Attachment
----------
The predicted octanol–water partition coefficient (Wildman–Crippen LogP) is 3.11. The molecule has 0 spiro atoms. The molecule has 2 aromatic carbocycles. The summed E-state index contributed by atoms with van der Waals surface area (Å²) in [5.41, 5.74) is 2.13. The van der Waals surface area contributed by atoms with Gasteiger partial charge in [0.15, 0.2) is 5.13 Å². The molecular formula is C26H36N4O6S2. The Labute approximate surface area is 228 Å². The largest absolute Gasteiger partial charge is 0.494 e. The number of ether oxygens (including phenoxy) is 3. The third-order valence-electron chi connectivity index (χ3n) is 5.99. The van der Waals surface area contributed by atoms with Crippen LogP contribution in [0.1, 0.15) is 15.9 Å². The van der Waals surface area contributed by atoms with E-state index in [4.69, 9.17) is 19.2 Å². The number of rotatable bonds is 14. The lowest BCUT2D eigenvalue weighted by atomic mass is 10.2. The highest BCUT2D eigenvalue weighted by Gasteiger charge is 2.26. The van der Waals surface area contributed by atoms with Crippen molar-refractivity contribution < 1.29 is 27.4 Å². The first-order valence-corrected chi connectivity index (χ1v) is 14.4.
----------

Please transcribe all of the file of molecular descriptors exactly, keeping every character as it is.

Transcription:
The predicted octanol–water partition coefficient (Wildman–Crippen LogP) is 3.11. The molecule has 0 spiro atoms. The molecule has 2 aromatic carbocycles. The summed E-state index contributed by atoms with van der Waals surface area (Å²) in [5.41, 5.74) is 2.13. The van der Waals surface area contributed by atoms with Gasteiger partial charge in [0.15, 0.2) is 5.13 Å². The molecular formula is C26H36N4O6S2. The Labute approximate surface area is 228 Å². The largest absolute Gasteiger partial charge is 0.494 e. The number of ether oxygens (including phenoxy) is 3. The third-order valence-electron chi connectivity index (χ3n) is 5.99. The van der Waals surface area contributed by atoms with Crippen LogP contribution in [0.1, 0.15) is 15.9 Å². The van der Waals surface area contributed by atoms with E-state index in [4.69, 9.17) is 19.2 Å². The number of rotatable bonds is 14. The lowest BCUT2D eigenvalue weighted by atomic mass is 10.2. The highest BCUT2D eigenvalue weighted by Gasteiger charge is 2.26. The van der Waals surface area contributed by atoms with Crippen molar-refractivity contribution < 1.29 is 27.4 Å². The first-order valence-corrected chi connectivity index (χ1v) is 14.4.